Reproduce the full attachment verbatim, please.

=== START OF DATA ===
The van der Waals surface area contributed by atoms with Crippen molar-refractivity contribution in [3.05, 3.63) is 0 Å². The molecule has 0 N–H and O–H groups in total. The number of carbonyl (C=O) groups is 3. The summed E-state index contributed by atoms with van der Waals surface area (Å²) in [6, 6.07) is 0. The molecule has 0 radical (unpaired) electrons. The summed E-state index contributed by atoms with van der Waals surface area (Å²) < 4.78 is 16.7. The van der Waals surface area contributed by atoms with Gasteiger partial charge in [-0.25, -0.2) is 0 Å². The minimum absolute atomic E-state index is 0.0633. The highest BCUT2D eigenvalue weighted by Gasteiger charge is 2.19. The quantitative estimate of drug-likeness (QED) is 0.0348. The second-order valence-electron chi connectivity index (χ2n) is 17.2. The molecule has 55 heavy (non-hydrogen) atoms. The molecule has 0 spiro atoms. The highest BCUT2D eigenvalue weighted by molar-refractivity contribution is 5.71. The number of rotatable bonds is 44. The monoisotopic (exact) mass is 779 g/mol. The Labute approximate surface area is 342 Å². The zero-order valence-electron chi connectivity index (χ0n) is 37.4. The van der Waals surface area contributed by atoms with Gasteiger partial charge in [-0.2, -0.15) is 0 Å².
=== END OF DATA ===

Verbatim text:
The van der Waals surface area contributed by atoms with Crippen molar-refractivity contribution in [3.05, 3.63) is 0 Å². The molecule has 0 N–H and O–H groups in total. The number of carbonyl (C=O) groups is 3. The summed E-state index contributed by atoms with van der Waals surface area (Å²) in [6, 6.07) is 0. The molecule has 0 radical (unpaired) electrons. The summed E-state index contributed by atoms with van der Waals surface area (Å²) < 4.78 is 16.7. The van der Waals surface area contributed by atoms with Gasteiger partial charge in [-0.25, -0.2) is 0 Å². The minimum absolute atomic E-state index is 0.0633. The highest BCUT2D eigenvalue weighted by Gasteiger charge is 2.19. The quantitative estimate of drug-likeness (QED) is 0.0348. The second-order valence-electron chi connectivity index (χ2n) is 17.2. The molecule has 55 heavy (non-hydrogen) atoms. The molecule has 0 spiro atoms. The highest BCUT2D eigenvalue weighted by molar-refractivity contribution is 5.71. The number of rotatable bonds is 44. The monoisotopic (exact) mass is 779 g/mol. The Labute approximate surface area is 342 Å². The zero-order valence-electron chi connectivity index (χ0n) is 37.4. The van der Waals surface area contributed by atoms with Gasteiger partial charge in [-0.2, -0.15) is 0 Å².